Well now the garage is fit to bursting, so first job
is to try and sort out all the stuff we 'dumped' in the garage after
getting back from collection day
yesterday. I put the Recardo seats upstairs in the spare room, (with
the bosses permission of course). The glass under the bed and then
hung everything I could on the walls , (the garage walls that is
!), then put the rest up in the storage space above my garage door.
The 5 Alloy wheels seem to take up a lot of space,
as does the carpet supplied by RHE.
Now I seem to have enough room to work and the chassis
is on axle stands waiting to be painted.
That's used up most of Sunday, so now it's off to
watch the video's..
Finally finished painting the chassis, it's amazing who long it
takes to paint all the chassis tubes. The paint has covered well
and the finish is very good, shame none of the tubes are seen once
the 2B is completed, (apart from the Roll-Bar).
My plastic petrol tank arrived today from Chris Gibbons . Very
nice job and complete with baffle and bottom exit for my Injection
system. I can thoroughly recommend Chris for his excellent work
and it cost me £80 including postage and packaging.
I feel a lot more confident now after watching the video's, so
I decided to fit the back axles assembly. I used the same technique
as I the video and balanced the chassis on house bricks, (covered
in cardboard, 3 bricks high), the chassis now rocks gently with
the centre of balance such that the back end is heavy. I put a weight
in the front to lift the backend then slid the axle assembly under
the chassis. Although two people helped in the video I managed okay
on my own. Once the axle assembly was lined up under the hole in
the chassis mounting plate, I took the weight off the front and
lowered the backend down onto the axle assembly.
It was a bit of a pain 'guessing' where the two holes for the diff
mount have to be drilled, I ended up with one of the holes elongated
to get It to line up, but a nice big washer hides the hole. Everything
basically went as the video, I used the big cup washer from the
front suspension under the rubber mounting and the cup washer from
the front roll bar. Rather than chisel out a large hole under the
axle sub frame mount I drilled several larger holes enabling me
to get a nut and washer up into the void in the subframe. I did
not lean the chassis up against the wall on it's side as in the
video, I managed to jack the whole lot up enough to get underneath.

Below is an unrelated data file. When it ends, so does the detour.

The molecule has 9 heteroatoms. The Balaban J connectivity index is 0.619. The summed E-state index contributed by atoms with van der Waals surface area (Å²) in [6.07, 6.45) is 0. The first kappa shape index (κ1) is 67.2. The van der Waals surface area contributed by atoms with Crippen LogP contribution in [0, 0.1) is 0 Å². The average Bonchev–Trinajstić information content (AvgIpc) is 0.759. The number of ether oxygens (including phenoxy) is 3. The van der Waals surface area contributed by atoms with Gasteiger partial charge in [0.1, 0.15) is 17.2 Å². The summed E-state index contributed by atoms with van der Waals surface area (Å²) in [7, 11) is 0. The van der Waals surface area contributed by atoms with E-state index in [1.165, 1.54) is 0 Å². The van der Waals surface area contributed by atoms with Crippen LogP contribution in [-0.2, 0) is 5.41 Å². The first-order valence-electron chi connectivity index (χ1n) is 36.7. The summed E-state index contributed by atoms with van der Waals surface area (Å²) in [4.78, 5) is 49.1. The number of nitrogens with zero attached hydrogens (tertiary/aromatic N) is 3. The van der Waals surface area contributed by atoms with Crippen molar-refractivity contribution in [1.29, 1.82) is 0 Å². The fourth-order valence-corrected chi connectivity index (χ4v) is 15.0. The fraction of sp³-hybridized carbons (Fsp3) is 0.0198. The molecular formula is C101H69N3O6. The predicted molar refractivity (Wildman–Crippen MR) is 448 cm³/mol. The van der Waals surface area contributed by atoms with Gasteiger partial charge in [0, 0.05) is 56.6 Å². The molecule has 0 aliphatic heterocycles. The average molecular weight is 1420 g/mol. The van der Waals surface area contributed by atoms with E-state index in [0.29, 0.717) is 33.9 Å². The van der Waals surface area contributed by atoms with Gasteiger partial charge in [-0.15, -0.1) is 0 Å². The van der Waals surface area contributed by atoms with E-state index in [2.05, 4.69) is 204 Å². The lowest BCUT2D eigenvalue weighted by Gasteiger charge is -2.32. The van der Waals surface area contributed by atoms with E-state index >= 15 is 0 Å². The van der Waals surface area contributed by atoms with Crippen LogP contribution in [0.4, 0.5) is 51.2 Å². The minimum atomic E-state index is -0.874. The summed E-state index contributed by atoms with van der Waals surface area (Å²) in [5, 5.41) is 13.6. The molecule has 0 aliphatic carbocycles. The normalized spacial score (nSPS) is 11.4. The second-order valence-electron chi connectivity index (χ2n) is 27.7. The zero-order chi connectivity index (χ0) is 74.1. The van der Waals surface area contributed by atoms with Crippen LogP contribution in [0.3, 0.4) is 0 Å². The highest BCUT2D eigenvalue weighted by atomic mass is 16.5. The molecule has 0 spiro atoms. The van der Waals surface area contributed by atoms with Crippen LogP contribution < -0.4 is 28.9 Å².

I bought the rear coil-over shocks from RHE, these were simple
to fit, just a matter of cutting off enough of the roll bar bottoms
to allow the back end to sit low enough. Apparently the bolts in
the top and bottom coil-over shocks should be parallel with the
half shafts when all the car is fully loaded. Mine sits a bit high
at the moment as I did not want to cut off too much of the roll
Now it's starting to look better, we have rear suspension and wheels!.
At the moment I am using the wheels and tyres from the donor , but
will eventually fit my nice RHE alloy's. It was at this point that
I decided to get some of the bits ready for the front sliding pillar
suspension. The first strut from the donor came apart no problem,
then disaster hit. Just as Richard say's in the video 'be careful
as it is very easy to shear off the pinch bolt for the bottom swivel
joint', mine sheared off, blast now I will have to try and drill
out the bolt and replace it with a high tensile nut and bolt. After
several attempts and two broken drills I decided to take the bottom
swivel into work to see if they could drill it out for me.
Had another look at the rear suspension, mine is definitely sitting
too high. I decided to take some more off the bottom of the roll
bar tubes. I was amazed just how much I had to take off, almost
as much as it is possible. The coil-over shocks were re-fitted and
now the back end sits just right, with the drive shafts parallel
with the top and bottom coil-over shock bolts when fully loaded.
Assembled the engine/gearbox back together with a new clutch. Had
another look at the video to see how RHE squeezed the engine in